Articles by alphabetic order
A B C D E F G H I J K L M N O P Q R S T U V W X Y Z
 Ā Ī Ñ Ś Ū Ö Ō
1 2 3 4 5 6 7 8 9 0


Twelve ascetic practices

From Chinese Buddhist Encyclopedia
Jump to navigation Jump to search
Bc-fo9EIdd.jpg


Twelve ascetic practices (Wyl. sbyangs pa'i yon tan bcu gnyis; Skt. pāṃśadhūtaguṇa) — twelve practices of conduct pertaining to the shravaka yana that avoid the two extreme forms of lifestyle, over-indulgence in sense pleasures[1] and excessive self-punishment. They are:[2]

  1. Wearing clothes found in a dust heap,
  2. owning only three robes,
  3. wearing felt or woolen clothes,
  4. begging for food,
  5. eating one’s meal at a single sitting,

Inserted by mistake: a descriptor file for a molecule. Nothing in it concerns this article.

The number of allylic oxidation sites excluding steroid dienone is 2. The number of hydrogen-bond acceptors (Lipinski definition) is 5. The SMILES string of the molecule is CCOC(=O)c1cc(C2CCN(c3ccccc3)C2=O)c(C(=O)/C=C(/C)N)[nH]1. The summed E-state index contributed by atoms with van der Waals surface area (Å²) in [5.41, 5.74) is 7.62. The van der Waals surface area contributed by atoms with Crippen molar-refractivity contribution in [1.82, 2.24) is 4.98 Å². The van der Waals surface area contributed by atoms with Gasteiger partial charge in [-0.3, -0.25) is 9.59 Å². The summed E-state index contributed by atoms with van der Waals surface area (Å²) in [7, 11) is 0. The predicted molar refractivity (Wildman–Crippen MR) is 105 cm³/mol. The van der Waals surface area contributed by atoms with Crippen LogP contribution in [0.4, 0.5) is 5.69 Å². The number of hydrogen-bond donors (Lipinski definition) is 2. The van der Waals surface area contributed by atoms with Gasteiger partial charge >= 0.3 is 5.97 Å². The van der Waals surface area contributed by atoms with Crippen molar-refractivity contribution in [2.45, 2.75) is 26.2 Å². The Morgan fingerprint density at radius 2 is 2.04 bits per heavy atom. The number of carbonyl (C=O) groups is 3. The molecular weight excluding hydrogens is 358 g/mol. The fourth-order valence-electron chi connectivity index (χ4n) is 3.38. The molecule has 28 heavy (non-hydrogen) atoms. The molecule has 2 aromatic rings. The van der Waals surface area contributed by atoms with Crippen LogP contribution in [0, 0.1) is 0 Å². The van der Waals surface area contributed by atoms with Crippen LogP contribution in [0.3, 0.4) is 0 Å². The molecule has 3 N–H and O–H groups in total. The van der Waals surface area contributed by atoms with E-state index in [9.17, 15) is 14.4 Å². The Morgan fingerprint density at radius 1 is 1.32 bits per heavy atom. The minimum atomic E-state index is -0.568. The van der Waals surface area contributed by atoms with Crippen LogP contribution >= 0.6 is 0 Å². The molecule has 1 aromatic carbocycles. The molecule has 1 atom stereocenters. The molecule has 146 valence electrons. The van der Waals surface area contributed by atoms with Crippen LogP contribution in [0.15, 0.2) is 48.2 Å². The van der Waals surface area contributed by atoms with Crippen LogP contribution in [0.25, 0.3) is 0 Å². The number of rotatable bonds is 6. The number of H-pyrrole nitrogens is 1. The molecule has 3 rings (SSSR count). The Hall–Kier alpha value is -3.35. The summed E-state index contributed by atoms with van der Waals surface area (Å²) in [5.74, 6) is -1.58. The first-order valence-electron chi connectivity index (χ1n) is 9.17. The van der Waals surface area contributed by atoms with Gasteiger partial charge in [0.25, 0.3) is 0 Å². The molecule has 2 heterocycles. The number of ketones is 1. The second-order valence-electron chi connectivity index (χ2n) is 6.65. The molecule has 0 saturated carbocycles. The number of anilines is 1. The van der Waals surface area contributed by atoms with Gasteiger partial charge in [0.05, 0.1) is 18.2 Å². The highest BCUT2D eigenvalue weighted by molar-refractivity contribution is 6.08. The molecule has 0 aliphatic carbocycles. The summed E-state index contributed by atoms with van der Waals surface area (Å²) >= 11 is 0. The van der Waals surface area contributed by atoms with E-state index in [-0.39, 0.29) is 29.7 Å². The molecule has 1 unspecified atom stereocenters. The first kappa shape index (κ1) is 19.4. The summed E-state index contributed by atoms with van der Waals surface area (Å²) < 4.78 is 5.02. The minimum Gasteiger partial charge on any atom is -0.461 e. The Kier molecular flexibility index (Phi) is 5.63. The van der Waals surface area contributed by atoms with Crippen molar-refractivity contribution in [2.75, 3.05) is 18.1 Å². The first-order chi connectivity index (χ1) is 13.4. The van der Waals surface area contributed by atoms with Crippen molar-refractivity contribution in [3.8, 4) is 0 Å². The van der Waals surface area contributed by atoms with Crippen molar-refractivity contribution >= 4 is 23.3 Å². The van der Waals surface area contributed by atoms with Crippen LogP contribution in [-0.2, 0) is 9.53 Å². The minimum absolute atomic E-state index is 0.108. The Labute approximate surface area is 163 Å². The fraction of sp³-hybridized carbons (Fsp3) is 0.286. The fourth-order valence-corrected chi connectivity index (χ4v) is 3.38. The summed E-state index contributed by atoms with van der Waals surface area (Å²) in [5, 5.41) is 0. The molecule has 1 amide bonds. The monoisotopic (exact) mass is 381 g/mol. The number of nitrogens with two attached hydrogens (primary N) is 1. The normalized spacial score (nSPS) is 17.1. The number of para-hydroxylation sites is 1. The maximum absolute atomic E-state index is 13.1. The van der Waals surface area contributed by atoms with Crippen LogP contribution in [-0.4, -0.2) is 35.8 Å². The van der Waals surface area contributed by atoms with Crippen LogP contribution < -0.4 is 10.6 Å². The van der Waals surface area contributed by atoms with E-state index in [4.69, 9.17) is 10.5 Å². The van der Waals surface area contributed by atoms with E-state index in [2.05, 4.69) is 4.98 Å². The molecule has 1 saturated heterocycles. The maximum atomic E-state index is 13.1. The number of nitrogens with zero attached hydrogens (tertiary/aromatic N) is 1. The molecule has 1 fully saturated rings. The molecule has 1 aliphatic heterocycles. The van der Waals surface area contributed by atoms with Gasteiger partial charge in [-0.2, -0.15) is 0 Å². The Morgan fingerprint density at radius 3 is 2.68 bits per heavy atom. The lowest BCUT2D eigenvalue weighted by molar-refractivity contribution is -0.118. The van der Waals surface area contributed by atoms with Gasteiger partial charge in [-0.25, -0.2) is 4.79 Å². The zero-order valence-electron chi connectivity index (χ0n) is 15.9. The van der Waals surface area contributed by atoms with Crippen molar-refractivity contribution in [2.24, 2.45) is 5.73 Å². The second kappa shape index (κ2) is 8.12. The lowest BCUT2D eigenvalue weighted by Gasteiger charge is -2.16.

6. restricting the quantity of food,
  7. staying in isolation,
  8. sitting under trees,
  9. sitting in exposed places,
  10. sitting in charnel grounds,
  11. sitting even during sleep, and
  12. staying wherever one happens to be.

Practices or precepts to purify one’s body and mind and shake off adherence to clothes, food, and dwelling. There are twelve items of this practice.”

Dait: 377

“Twelve such ascetic practices are known:

(1) wearing patched robes,

(2) wearing a robe made of three pieces (trichivara),

(3) eating only begged food,

(4) eating only one meal a day,

(5) refraining from all further food,

(6) taking only one portion,

(7) living in a secluded, solitary place,

(8) living on a charnel ground,

(9) living under a tree,


(10) living in the open,

(11) living in whatever place presents itself,

(12) sitting only, never lying down.”


Footnotes

  1. This is rather a free translation of 'dod pa bsod nyams kyi mtha' (Adam).
  2. According to The Nyingma School of Tibetan Buddhism, 'twelve ascetic virtues', vol. 2, p. 169

Source

RigpaWiki:Twelve ascetic practices